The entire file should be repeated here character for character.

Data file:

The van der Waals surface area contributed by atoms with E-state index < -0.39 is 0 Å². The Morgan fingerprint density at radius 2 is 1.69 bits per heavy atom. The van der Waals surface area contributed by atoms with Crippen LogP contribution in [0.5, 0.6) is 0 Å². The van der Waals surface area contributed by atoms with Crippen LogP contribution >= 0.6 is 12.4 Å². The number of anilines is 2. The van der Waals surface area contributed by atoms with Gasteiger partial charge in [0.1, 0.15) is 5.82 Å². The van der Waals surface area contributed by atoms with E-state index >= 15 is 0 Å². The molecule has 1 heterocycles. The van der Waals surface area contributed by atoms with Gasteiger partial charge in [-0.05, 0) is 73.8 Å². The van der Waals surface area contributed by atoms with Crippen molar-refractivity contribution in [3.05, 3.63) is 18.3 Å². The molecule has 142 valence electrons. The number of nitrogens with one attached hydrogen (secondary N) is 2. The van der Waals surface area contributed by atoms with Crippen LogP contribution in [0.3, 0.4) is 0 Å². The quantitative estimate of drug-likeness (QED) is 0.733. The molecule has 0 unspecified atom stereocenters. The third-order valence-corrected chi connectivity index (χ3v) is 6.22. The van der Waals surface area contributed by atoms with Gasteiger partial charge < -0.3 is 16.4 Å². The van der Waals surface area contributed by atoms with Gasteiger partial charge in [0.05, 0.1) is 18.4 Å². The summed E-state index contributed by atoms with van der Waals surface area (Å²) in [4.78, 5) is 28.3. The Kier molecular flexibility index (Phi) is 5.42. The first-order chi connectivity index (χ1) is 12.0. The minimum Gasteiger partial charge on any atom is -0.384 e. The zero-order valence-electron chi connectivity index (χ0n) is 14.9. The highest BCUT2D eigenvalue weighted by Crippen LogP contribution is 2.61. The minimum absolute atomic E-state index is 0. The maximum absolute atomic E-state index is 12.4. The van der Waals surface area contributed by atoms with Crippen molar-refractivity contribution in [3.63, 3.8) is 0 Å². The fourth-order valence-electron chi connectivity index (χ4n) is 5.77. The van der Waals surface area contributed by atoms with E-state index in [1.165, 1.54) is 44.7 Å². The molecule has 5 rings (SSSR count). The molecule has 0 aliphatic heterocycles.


The van der Waals surface area contributed by atoms with E-state index < -0.39 is 0 Å². The Morgan fingerprint density at radius 2 is 1.69 bits per heavy atom. The van der Waals surface area contributed by atoms with Crippen LogP contribution in [0.5, 0.6) is 0 Å². The van der Waals surface area contributed by atoms with Crippen LogP contribution >= 0.6 is 12.4 Å². The number of anilines is 2. The van der Waals surface area contributed by atoms with Gasteiger partial charge in [0.1, 0.15) is 5.82 Å². The van der Waals surface area contributed by atoms with E-state index >= 15 is 0 Å². The molecule has 1 heterocycles. The van der Waals surface area contributed by atoms with Gasteiger partial charge in [-0.05, 0) is 73.8 Å². The van der Waals surface area contributed by atoms with Crippen molar-refractivity contribution in [3.05, 3.63) is 18.3 Å². The molecule has 142 valence electrons. The number of nitrogens with one attached hydrogen (secondary N) is 2. The van der Waals surface area contributed by atoms with Crippen LogP contribution in [0.3, 0.4) is 0 Å². The quantitative estimate of drug-likeness (QED) is 0.733. The molecule has 0 unspecified atom stereocenters. The third-order valence-corrected chi connectivity index (χ3v) is 6.22. The van der Waals surface area contributed by atoms with Gasteiger partial charge < -0.3 is 16.4 Å². The van der Waals surface area contributed by atoms with Gasteiger partial charge in [0.05, 0.1) is 18.4 Å². The summed E-state index contributed by atoms with van der Waals surface area (Å²) in [4.78, 5) is 28.3. The Kier molecular flexibility index (Phi) is 5.42. The first-order chi connectivity index (χ1) is 12.0. The minimum Gasteiger partial charge on any atom is -0.384 e. The zero-order valence-electron chi connectivity index (χ0n) is 14.9. The highest BCUT2D eigenvalue weighted by Crippen LogP contribution is 2.61. The minimum absolute atomic E-state index is 0. The maximum absolute atomic E-state index is 12.4. The van der Waals surface area contributed by atoms with Crippen molar-refractivity contribution in [3.63, 3.8) is 0 Å². The fourth-order valence-electron chi connectivity index (χ4n) is 5.77. The van der Waals surface area contributed by atoms with E-state index in [1.165, 1.54) is 44.7 Å². The molecule has 5 rings (SSSR count). The molecule has 0 aliphatic heterocycles.